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Researchers Locate Second Late-Onset Alzheimer's Disease Gene

Researchers Locate Second Late-Onset Alzheimer's Disease Gene
Researchers Locate Second Late-Onset Alzheimer's Disease Gene


Duke Health News Duke Health News

Note to radio news directors: Audiotape will be available
Oct. 14 on the Duke Newsline, 1-800-442-DUKE.

CHICAGO, IL -- The same research team that found the first
gene for late-onset Alzheimer's disease has reported
locating another gene that probably accounts for the genetic
component of the disorder in up to 15 percent of those with the
late-onset form. The gene appears to work independently of the
previously discovered gene, which accounts for almost half of
all patients with the disease.

While the scientists have not yet isolated the gene, they
have narrowed its location to a tiny piece of human chromosome
12. The researchers cannot determine the gene's purpose until
it is pinpointed and more closely studied.

"This finding is another tile in the complex genetic mosaic
that helps define who is at risk for Alzheimer's disease (AD),"
said Margaret Pericak-Vance of the Duke University Medical
Center, lead author of the study. "Little by little, we are
piecing together a picture of how environmental exposures
combine with genetic predisposition to trigger Alzheimer's

"Our understanding of the genetic component of AD is far
from complete," she emphasized in an interview. "Nearly half of
the genetic basis is still unexplained and these genes may hold
the key to better treatments and eventually a cure."

AD is the leading cause of dementia in the elderly, with
about 4 million people affected. People with AD accumulate
abnormal clumps of nerves and tangled bundles of fibers in
their brains. They lose nerve cells in areas of the brain that
are vital to memory and other mental abilities. The devastating
disorder robs older adults of their ability to think clearly
and to care for themselves.

The new research findings are reported in the Oct. 15 issue
of the Journal of the American Medical Association. The
research was funded by the National Institute of Neurological
Disorders and Stroke, the National Institute on Aging, the
Alzheimer's Association and the Joseph and Kathleen Bryan
research fund.

"This is an exciting result that is the product of true
collaboration between many scientists from different
disciplines, including clinicians, genetic epidemiologists and
molecular geneticists," said co-investigator and senior author
Jonathan Haines of the Vanderbilt University Medical Center,
Nashville, Tenn. Other authors of the paper are Henry Terwedow
of Massachusetts General Hospital, Charlestown, Mass.; P.
Michael Conneally of Indiana University Medical Center,
Indianapolis; Gary Small of the University of California at Los
Angeles; Meredyth Bass, Larry Yamaoka, Pete Gaskell, William
Scott, Marisa Menold, Dr. Jeffery Vance and Anne Saunders of
Duke; and Dr. Allen Roses, vice president and worldwide
director of genetics, Glaxo-Wellcome, London.

The research team discovered the first major genetic risk
factor for AD in 1993. They found that people who inherit a
certain version of the gene called apolipoprotein-E (ApoE) are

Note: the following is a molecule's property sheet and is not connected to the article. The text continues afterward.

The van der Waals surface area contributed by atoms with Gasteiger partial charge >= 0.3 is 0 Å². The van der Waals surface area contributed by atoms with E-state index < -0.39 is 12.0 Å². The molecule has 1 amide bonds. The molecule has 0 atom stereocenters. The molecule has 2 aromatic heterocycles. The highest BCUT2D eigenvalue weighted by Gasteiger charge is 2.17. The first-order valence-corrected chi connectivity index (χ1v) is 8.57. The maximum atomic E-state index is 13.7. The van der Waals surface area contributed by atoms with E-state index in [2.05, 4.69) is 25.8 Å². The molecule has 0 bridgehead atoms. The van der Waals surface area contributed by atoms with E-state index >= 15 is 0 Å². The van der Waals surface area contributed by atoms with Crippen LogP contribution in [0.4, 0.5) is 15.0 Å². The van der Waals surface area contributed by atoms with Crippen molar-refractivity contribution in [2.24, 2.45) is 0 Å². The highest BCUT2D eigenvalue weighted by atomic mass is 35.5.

at significantly increased risk for developing AD. The ApoE
gene is the blueprint for a protein that helps deliver
cholesterol, a critical building block of the membranes of
newly forming cells.

The ApoE gene comes in three versions, and people who
inherit the version called ApoE4 are much more likely to
develop AD later in life. Researchers aren't sure why a protein
that ferries cholesterol around the body leads to AD, but they
do know the ApoE4 gene accounts for up to 50 percent of all
late-onset AD.

The researchers sought other AD genes, knowing that a
genetic basis likely exists for the unexplained portion of the
disease. To find the gene, they scanned the human genome
seeking additional genetic segments shared among people with

In an initial screen two years ago, the researchers studied
16 families in which several generations were affected by AD.
They compared the DNA of 52 family members who developed AD
with 135 who did not. In this search -- the most extensive ever
conducted for new AD genes -- they identified several regions
of DNA that might be linked to AD, including the potential
region on chromosome 12.

The researchers narrowed their quest for the new gene by
studying an additional 216 people in 38 families with a high
incidence of AD. They found that regions on chromosomes 4, 6
and 20 might also harbor genes involved in AD, but the
strongest link continued to be on chromosome 12. Based on their
findings, the researchers say the chromosome 12 gene could
account for up to 15 percent of AD cases.

Other genes associated with AD, including amyloid precursor
protein (APP), and Presenilin 1 and 2 (PS1, PS2), account for
only a tiny fraction of AD, less than 5 percent, mostly in
early onset cases.

Now that the scientists say they are in the right
neighborhood of the gene on chromosome 12, they will use a more
detailed genetic map of the region, further narrowing down the
possible gene location. Finally, the researchers will
methodically screen individual gene candidates.

However, even before the gene itself is isolated, the
chromosomal location is valuable because it has narrowed the
search for this new genetic factor to less than 1 percent of
the human genome.

"The Alzheimer's Association is very pleased to support
research that generates new knowledge about susceptibility
genes and other factors that may have an impact on the age of
onset of Alzheimer's disease," said Zaven Khachaturian,
director of the association's Ronald & Nancy Reagan
Research Institute.

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